MLB pauses to celebrate donor's sacrifice

Commissioner Manfred shares story of former player Boulais' marrow transplant

MLB pauses to celebrate donor's sacrifice

SECAUCUS, N.J. -- On the first night of the 2015 MLB Draft, one of the largest ovations went to a baseball player in attendance who will not be playing ball for a living.

Jason Boulais will go back home to Cocoa Beach, Fla., where he is working with his father in construction. Then he will start taking real estate classes next month with the ambition of flipping houses and making a living working for himself.

And his incredible story of giving will go on, one that included recognition on Monday by Commissioner Rob Manfred as a special guest of Major League Baseball.

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"I don't want all the promoting," Boulais said, humbly. "Everyone's talking about, 'Oh, I see you on this, I see you on that.' I don't want that necessarily to be the light on me; I want the light to be on Be The Match, and get that promoted more."

Boulais was pitching last October as a senior for the University of South Carolina at Beaufort when real life became more important than his next outing. Be The Match, a global leader in bone marrow transplantation, was on his campus. He decided to have his cheek swabbed, thus entering a donor pool in a bone marrow registry.

In February, Boulais was told that he was a match for a 5-year-old boy in France who needed a marrow transplant. After testing a blood sample that Boulais provided, it was determined that the pitcher was in fact the boy's best hope to live. Boulais' career ended 10 appearances into his senior season as he underwent the procedure -- but it started a wave of interest in Be The Match, one that should be profound thanks to what happened on Monday.

Berra on Boulais' selfless act

While Boulais has completed a two-week recovery from the procedure and is now 100 percent healthy, he said he does not expect to be drafted this week. He did indicate, however, that he would plan to sign and play professionally if a club does select him.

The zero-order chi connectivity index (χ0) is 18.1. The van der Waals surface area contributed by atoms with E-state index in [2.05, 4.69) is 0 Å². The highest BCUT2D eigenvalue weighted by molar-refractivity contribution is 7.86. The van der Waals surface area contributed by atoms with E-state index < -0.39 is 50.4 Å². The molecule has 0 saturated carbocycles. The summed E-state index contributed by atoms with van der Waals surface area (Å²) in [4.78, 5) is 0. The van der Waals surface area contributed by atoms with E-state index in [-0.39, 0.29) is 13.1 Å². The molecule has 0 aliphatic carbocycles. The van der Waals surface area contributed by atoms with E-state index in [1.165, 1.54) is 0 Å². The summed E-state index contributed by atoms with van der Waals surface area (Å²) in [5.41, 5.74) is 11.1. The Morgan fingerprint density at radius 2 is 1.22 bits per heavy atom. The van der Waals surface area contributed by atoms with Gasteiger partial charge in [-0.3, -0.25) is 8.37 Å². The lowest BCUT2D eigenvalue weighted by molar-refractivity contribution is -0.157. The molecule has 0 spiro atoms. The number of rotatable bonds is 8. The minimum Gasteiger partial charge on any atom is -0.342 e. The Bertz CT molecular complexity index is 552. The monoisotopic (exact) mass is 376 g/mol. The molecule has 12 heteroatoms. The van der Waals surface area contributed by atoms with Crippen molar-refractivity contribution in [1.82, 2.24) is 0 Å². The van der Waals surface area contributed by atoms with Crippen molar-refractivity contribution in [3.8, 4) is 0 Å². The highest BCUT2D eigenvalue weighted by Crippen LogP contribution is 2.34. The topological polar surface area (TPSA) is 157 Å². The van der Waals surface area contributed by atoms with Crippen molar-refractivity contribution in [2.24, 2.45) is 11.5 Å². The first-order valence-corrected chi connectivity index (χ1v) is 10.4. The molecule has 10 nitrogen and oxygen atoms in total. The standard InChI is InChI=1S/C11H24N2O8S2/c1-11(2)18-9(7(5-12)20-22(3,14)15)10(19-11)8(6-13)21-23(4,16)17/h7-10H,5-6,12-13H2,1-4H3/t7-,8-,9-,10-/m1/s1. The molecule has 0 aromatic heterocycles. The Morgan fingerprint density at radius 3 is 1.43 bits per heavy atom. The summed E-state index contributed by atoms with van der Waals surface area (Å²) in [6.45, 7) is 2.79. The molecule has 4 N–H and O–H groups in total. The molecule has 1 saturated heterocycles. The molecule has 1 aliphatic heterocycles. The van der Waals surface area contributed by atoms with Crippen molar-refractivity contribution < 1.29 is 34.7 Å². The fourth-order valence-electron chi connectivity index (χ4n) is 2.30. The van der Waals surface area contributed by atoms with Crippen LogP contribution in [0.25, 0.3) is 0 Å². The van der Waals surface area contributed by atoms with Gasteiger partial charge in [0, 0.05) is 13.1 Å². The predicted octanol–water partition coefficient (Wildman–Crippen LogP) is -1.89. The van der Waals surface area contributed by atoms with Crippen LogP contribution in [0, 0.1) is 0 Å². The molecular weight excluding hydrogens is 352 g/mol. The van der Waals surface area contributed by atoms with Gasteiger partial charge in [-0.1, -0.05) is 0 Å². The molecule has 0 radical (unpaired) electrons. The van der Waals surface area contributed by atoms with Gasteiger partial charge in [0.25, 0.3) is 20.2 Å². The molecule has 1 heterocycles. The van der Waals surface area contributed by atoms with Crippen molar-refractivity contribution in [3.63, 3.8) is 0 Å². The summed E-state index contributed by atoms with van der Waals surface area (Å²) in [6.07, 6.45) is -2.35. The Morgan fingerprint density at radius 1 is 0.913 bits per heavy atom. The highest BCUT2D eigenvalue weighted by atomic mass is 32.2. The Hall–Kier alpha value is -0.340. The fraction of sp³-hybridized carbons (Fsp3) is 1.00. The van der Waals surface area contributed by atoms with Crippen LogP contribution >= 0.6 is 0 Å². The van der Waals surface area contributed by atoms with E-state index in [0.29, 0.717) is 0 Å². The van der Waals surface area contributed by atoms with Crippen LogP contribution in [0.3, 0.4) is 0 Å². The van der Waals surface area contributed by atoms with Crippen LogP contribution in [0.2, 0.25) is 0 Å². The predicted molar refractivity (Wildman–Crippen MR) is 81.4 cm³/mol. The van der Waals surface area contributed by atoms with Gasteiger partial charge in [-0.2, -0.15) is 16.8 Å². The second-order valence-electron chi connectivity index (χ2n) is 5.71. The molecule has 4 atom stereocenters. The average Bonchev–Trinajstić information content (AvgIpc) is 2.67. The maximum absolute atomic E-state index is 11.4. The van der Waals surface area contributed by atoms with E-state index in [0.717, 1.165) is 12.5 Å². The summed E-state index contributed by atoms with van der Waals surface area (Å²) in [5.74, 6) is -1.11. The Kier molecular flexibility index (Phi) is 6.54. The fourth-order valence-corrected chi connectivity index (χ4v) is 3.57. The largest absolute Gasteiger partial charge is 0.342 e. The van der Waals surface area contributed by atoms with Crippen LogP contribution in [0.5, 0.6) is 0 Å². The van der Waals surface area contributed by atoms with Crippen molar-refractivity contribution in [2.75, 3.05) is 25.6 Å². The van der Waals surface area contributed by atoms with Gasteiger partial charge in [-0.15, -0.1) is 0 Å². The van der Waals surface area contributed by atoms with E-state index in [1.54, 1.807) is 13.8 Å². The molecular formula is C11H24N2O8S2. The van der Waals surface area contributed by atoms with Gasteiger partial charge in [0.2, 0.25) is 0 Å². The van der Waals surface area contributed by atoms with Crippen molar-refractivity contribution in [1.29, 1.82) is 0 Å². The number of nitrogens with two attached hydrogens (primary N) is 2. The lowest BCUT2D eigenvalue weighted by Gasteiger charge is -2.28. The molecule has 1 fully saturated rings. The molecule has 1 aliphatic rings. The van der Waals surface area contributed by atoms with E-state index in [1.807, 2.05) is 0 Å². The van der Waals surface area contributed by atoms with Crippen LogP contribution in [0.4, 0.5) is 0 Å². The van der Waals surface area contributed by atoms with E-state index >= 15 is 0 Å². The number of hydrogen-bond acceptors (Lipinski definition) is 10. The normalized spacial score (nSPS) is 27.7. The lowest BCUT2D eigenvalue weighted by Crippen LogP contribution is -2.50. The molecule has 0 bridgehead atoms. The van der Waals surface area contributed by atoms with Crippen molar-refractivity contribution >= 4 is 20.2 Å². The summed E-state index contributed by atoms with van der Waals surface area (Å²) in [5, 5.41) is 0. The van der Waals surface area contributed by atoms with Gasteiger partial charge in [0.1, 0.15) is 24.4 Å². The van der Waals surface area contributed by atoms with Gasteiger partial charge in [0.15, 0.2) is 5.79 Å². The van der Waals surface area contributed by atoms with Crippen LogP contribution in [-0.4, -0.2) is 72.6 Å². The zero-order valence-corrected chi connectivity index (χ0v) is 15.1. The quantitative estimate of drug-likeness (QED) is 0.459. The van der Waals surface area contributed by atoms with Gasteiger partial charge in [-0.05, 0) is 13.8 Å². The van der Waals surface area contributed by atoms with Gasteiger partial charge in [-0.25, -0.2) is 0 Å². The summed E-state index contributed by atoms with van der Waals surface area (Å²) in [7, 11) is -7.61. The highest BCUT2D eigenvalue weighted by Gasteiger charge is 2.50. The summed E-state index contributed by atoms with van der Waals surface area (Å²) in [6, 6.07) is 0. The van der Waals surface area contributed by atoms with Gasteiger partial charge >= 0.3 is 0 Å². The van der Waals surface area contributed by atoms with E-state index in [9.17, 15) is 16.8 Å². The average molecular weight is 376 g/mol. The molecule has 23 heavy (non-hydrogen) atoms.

"The simple fact is, we did not want Jason's incredible gesture to mark the end or the last chapter in his baseball career," Manfred said in pausing to recognize Boulais right before announcing the selection by Boston -- Boulais' favorite team -- at No. 7 overall.

"In front of so many greats of our game, and everyone watching at home, all of us want to commend Jason for his extraordinary generosity. Jason, we're proud to call you a member of the baseball family, and Major League Baseball thanks you."

Boulais was in the grandstand seats at MLB Network's Studio 42, accompanied by his parents, Joseph and Simone, and his sister Sarah. The 60 club representatives on the floor, including legends galore, turned and stood to applaud him. So did the four prep players with whom Boulais spent the day sightseeing as MLB's special guest.

"I was very happy that it was during the Red Sox pick where they mentioned me, as it was my favorite team," Boulais said. "I'm just glad they were able to spread the word a little bit more about Be The Match, to get it out on national TV, because the more people that see it, the better chance someone will sign up. The more people sign up, the better the chance there is for people to save a life. It's just a good thing."

"I really got the chills tonight when he was announced again," said Boulais' mother, sitting next to her son as the Draft went on. "It's just such an amazing story. Every time I read it or hear it, it's like, 'Wow, my son did this and saved somebody's life.' I can't wait to meet that little child one day, and hopefully he's doing well right now. Every single day we are thinking about him."

While Jason was being interviewed backstage during the event, Brendan Rodgers, picked No. 3 overall by the Rockies, walked past and was bear-hugged by one family member or friend after another. Boulais just watched and smiled.

"Just being around all these people and their love for the game is quite a sight," Boulais said. "You see these high schoolers walking by that just got drafted, how proud their families are.

"The biggest thing to me was when I received the phone call. I was leaving practice when they left me a voicemail, and they called me and that was the biggest wow factor. I was talking to the lady when I signed up, and she said it's a really slim chance that I'd ever get called. It's just shocking, something I never thought I'd hear back from again, and I end up talking to them six months later and potentially going through a procedure to save a kid's life."

Mark Newman is enterprise editor of MLB.com. Read and join other baseball fans on his MLB.com community blog. This story was not subject to the approval of Major League Baseball or its clubs.